I’ve always been more of a study, read, sing and write kind of girl. When we had gym class in school, I would groan in unison with my fellow unfit-and-lazy friends who couldn’t really care less about the proper technique required to kick a ball. But there were always a few things that would get me excited to be on my feet – playing basketball and doing bootcamp with friends (mainly because we were so competitive) were two of my favourites. But exercise or staying active was never really on my radar. I would walk enough and be out of the house enough for it not become an issue.
My boyfriend on the other hand is the complete opposite. In high school he would trade eating for playing ball during his breaks (insane, I know), and then after school would spend even more time playing sport with his friends. I never thought our difference in opinion regarding exercise would really affect us much, because we were always comfortable just doing our own thing when need be. But once I finished high school, during those few months before university started, I saw just what a toll my laziness was having on him. I wouldn’t be bothered to leave the house and would always want to go out for food. Pretty soon he stopped playing sports with his friends and would trade that time to be with me instead. I felt so unbelievably guilty for changing such a core part of his daily routine, and so I got off my lazy butt and did something about it. I always knew I wanted to be the kind of partner who could motivate my significant other to be the best version of themself that they could be, and the fact that I was doing the opposite really sucked.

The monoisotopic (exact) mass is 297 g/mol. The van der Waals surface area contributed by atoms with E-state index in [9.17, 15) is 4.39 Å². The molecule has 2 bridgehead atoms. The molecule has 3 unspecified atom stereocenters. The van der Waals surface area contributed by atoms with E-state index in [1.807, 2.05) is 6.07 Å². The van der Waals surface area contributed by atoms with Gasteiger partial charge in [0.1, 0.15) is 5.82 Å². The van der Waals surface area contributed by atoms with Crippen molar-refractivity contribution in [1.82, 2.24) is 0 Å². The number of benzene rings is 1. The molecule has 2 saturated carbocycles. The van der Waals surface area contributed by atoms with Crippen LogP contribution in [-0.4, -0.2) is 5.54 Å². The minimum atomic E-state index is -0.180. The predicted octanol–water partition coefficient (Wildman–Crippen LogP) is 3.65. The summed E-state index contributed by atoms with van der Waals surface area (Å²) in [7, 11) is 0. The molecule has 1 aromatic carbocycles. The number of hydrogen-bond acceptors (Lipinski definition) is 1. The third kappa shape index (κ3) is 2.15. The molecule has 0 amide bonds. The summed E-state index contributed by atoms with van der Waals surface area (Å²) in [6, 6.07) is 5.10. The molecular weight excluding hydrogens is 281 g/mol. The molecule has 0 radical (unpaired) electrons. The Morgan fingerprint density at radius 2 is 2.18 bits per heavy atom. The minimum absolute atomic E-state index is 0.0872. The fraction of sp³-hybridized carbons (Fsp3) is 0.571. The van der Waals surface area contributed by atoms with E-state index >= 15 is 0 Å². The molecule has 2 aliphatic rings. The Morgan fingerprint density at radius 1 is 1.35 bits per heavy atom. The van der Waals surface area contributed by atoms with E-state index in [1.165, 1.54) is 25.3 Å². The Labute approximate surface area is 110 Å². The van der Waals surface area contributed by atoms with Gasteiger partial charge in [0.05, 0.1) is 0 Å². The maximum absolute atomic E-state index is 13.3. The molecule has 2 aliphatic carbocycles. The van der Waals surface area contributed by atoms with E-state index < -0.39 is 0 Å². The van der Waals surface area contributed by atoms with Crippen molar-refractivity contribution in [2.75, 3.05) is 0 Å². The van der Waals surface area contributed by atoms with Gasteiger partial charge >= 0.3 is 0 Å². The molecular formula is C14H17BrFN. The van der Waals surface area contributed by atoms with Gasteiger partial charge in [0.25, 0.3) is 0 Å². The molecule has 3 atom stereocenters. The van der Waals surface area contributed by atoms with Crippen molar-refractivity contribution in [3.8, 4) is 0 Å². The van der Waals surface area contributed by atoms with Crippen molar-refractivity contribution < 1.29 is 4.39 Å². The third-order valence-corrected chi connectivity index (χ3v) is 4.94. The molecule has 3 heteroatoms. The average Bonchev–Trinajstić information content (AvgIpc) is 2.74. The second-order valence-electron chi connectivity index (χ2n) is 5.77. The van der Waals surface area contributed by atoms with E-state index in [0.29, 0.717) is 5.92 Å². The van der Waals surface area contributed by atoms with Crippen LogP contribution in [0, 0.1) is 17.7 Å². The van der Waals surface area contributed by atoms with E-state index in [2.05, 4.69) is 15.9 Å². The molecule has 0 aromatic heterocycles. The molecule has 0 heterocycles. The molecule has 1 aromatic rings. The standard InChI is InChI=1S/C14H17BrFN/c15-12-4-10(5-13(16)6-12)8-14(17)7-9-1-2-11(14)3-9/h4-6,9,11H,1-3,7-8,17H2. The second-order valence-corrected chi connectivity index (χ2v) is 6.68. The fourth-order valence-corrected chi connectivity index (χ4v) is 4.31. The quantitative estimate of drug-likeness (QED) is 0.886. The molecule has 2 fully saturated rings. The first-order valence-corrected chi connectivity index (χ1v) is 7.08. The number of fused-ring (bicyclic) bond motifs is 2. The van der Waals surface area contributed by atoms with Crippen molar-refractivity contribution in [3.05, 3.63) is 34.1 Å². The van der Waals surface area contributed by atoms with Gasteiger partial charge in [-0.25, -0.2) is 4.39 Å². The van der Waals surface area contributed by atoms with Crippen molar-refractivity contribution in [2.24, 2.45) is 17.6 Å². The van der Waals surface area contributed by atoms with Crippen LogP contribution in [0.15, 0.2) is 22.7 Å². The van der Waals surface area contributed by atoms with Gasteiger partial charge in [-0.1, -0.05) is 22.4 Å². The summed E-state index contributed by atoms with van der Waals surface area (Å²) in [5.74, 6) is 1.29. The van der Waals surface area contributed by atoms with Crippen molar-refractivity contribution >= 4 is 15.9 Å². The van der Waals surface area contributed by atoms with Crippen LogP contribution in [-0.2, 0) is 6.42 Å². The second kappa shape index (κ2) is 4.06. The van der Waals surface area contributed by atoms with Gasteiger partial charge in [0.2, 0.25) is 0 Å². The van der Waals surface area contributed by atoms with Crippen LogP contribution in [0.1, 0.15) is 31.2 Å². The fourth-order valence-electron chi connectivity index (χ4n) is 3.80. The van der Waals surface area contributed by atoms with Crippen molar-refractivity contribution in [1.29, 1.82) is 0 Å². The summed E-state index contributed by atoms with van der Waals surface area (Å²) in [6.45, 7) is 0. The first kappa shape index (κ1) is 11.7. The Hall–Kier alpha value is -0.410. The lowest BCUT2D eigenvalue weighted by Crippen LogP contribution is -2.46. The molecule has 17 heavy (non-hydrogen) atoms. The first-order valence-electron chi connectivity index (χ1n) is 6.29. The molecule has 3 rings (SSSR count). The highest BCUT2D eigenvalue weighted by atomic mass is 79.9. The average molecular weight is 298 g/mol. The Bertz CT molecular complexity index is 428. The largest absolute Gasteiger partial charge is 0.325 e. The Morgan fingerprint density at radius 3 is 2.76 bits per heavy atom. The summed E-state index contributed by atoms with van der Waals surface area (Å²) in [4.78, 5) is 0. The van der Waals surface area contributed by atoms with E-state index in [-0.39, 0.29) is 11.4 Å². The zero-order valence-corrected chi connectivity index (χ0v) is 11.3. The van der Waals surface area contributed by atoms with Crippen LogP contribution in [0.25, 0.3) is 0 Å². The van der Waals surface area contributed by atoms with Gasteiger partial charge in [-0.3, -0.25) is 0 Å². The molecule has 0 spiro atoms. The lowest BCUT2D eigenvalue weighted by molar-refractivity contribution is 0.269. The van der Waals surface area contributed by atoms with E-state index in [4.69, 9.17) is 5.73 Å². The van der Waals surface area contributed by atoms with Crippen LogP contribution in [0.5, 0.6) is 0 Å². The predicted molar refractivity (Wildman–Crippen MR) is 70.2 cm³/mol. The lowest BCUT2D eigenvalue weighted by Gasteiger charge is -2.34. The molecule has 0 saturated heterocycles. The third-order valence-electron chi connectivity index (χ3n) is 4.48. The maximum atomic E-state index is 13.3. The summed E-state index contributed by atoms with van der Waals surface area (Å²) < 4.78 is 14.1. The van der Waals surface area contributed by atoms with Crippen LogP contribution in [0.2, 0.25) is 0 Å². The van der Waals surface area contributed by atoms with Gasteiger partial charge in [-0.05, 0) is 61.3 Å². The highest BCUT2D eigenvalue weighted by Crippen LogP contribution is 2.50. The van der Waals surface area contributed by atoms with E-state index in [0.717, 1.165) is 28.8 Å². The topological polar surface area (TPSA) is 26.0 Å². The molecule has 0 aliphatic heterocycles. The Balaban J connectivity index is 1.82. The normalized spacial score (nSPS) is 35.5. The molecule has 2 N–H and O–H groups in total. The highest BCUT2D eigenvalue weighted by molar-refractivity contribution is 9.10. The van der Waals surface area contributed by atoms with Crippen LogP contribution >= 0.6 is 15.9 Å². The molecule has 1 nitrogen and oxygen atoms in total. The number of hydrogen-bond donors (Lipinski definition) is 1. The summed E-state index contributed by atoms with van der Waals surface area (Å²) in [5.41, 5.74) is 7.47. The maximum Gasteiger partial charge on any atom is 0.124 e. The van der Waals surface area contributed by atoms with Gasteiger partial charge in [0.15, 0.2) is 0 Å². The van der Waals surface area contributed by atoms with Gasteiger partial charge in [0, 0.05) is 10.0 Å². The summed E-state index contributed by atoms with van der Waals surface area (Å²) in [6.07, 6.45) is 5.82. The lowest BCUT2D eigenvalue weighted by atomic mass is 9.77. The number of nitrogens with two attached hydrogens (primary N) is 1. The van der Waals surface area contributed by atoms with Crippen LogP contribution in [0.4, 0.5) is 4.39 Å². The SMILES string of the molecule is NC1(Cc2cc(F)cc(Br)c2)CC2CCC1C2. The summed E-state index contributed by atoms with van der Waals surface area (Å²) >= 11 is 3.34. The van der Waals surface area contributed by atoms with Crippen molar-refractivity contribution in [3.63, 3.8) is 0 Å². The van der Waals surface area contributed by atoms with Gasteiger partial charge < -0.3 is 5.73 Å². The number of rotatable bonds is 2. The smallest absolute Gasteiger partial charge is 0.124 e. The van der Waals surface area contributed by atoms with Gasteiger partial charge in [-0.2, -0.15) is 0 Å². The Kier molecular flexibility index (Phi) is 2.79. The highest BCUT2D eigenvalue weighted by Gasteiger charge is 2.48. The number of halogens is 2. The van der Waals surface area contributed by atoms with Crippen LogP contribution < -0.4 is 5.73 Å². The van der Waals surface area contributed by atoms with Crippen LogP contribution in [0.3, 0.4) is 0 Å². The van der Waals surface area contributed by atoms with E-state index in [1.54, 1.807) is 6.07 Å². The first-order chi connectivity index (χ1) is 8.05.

And so, against all odds I managed to start exercising for real. We’d go on runs (which absolutely killed my asthma), went to the gym, played sports and spent more time outdoors. It definitely was a massive effort, particularly because I come from a family of not-so-active people and so there was always the temptation to be lazy when I had no one keeping me accountable but me. And now, after a few years of trial and error, we’ve found our middle ground.
It wasn’t easy to finally get into a routine, but once I had, staying active became a necessity. If I missed even one day of getting up and doing something, I would feel glugy and gross, and I would miss the endorphine rush.
For anyone who has, or is, thinking about getting into some sort of active routine, I urge you to take the leap. Not only do I feel more energetic and motivated, I’m also happier. It’s not going to be easy – I tried going to the gym and using weights and machines, I tried different sports, yoga and pilaties and a few challenges like Insanity before I finally found my rhythm. Don’t give up, and you will too!